One should always beware of initiatives generated by the Tim Eyman moneymaking machine. They are always self-serving for him and his operation. You see, it is not about sound public policy or effective government. His initiatives are always tied to his need to disrupt the process while drawing more money into his pockets. Initiative 517 is the latest offering from Eyman. While cloaked in the guise of improving the initiative process, it tramps on property and individual rights of others. Tim Eyman wants to define free speech and property rights so they only benefit him and his paid signature gathering friends.
The initiative states “citizens’ right to participate in the initiative and referendum process needs to be protected." That right is already protected in the Washington Constitution and state law — and that is not what his initiative does. It tramples on basic rights that we as citizens take as a given; it would require that signature gatherers be allowed "on public sidewalks and walkways and all sidewalks and walkways that carry pedestrian traffic, including those in front of the entrances and exits of any store, and inside or outside public buildings such as public sports stadiums, convention/exhibition centers, and public fairs." In other words, basically anywhere a signature gatherer decides to work.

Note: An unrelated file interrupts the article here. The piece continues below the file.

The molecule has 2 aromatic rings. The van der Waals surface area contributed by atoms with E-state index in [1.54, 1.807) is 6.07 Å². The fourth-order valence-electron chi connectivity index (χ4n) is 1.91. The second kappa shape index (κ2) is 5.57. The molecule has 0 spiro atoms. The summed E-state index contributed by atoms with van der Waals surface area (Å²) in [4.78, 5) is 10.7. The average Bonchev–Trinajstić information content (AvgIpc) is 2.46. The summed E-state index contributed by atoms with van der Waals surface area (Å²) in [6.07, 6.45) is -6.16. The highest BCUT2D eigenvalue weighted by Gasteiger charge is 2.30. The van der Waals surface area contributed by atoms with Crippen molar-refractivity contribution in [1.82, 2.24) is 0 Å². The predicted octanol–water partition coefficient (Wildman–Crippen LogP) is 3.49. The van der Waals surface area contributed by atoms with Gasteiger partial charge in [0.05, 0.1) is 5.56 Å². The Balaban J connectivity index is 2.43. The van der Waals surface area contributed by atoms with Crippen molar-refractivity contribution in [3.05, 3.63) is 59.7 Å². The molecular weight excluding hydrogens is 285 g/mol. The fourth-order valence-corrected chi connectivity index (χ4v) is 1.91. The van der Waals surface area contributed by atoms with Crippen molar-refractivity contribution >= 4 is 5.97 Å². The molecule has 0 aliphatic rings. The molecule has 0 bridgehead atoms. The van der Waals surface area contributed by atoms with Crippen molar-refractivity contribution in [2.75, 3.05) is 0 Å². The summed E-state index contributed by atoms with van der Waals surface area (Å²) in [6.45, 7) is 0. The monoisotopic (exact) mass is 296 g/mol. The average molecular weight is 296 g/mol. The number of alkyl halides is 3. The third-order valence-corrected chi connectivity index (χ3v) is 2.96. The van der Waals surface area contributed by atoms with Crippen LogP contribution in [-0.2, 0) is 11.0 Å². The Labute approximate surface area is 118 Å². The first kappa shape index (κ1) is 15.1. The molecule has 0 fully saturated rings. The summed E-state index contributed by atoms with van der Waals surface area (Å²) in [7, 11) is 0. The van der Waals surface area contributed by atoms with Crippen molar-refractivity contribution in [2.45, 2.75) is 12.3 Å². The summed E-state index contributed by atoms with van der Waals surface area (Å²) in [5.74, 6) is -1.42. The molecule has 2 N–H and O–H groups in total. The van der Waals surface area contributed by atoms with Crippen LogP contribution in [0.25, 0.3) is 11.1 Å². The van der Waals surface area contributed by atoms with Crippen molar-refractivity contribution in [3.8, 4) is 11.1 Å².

Government office buildings, public sports stadiums like Safeco and CenturyLink Fields, schools, libraries, at the entrances and exits of any store at any time, even the sidewalk to your home would not be off limits. Can you imagine a signature gatherer crowding down the rows during a football game soliciting signatures or interrupting parents at a school PTA meeting?
But wait, it goes farther; I-517 says that people cannot interfere with signature gatherers. Its definition of interference includes, "touching," "yelling," "tumultuous conduct," or "maintaining an intimidating presence within 25 feet of any person trying to gather signatures." The initiative creates a special protected class for signature gatherers.
The text of the initiative calls campaigns designed to oppose signature gathering a "despicable process." So much for the First Amendment.
I-517 also would extend the time to gather signatures from 10 to 16 months. Why this is needed is unclear; we have initiatives that qualify for the ballot every year under the current timeline. Extending the time would merely provide Eyman with more time to raise money. One has to wonder how much it would actually benefit the initiative process.
Enough is enough. There are already adequate legal protections for signature gatherers. This is a bad and unnecessary initiative.